The James Webb Space Telescope suffers from astigmatism, but that visual condition is a very good thing for astronomy, NASA assures us.
A new explainer video the agency posted on YouTube talks about the huge telescope’s optics and how they will let astronomers peer deep into the universe’s history for future science work, ranging across subjects from exoplanets to the formation and evolution of early galaxies.
“This type of telescope enables a wider field of view and minimizes optical distortions,” Sophia Roberts, a producer at NASA’s Goddard Space Flight Center in Maryland, explains in the video.
Live updates: NASA’s James Webb Space Telescope mission
Webb launched on Dec. 25, 2021 and is scheduled to begin science operations this summer.
The observatory will capture light with its 21.3-foot-wide (6.5 meters), 18-segment primary mirror, reflecting it to a much smaller secondary mirror. The light will then continue to bounce, moving next to a tertiary mirror and at last to a flat, fine steering mirror.
The steering mirror next pinpoints the light through a hole in the center of the primary mirror, relaying the signal to the science instruments. It’s pretty close to a typical Cassegrain telescope design on Earth, Roberts explains in the video, although the telescope has the additional challenge of being large and having to work in extremely cold conditions in space.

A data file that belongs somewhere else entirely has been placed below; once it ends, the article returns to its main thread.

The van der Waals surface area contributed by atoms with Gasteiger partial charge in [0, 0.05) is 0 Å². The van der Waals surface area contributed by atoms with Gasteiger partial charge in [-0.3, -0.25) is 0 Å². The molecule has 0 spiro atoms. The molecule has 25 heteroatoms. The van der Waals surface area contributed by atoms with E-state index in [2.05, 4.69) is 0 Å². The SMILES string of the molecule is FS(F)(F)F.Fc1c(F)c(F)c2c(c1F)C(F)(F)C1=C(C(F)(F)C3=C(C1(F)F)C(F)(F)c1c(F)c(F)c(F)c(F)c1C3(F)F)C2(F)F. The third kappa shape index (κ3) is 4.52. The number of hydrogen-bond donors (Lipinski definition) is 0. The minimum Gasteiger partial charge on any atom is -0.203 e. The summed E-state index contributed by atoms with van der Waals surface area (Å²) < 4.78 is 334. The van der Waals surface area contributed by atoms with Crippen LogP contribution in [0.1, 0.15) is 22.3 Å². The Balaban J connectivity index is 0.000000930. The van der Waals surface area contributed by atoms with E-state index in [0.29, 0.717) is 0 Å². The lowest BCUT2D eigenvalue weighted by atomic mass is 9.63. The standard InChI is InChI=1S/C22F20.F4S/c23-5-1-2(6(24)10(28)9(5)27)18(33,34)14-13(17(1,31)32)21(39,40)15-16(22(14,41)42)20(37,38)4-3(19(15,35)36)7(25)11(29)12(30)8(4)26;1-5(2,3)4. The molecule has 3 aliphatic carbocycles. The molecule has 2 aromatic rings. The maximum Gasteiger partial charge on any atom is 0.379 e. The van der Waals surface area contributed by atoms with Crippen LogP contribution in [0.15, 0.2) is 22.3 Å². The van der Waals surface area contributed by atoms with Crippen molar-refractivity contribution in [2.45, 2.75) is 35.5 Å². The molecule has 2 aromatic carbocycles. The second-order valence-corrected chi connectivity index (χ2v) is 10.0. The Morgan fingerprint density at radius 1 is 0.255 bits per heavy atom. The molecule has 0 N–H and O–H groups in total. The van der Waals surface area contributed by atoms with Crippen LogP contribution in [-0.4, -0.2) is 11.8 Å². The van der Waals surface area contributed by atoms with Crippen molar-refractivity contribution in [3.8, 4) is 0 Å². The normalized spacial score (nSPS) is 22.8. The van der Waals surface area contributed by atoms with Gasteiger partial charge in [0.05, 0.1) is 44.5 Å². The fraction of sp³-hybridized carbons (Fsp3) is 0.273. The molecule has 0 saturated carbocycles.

Webb gets around this coldness issue in part by having its mirrors made of beryllium, Roberts explains, “because this chemical element is very strong, lightweight and virtually ceases changing shape when it gets really cold.” Additionally, the mirror segments include a thin coating of pure gold (less than 100 atoms thick) to reflect the infrared light on which Webb will focus.
Webb will take several months to cool to its operational temperature; it needs to be very cold to observe in infrared light, with a minimum of interference from the environment or from its four science instruments. The mission team also needs to finish aligning the primary mirror segments and check out Webb’s instruments before the observatory can begin its science work.
Follow Elizabeth Howell on Twitter @howellspace. Follow us on Twitter @Spacedotcom and on Facebook.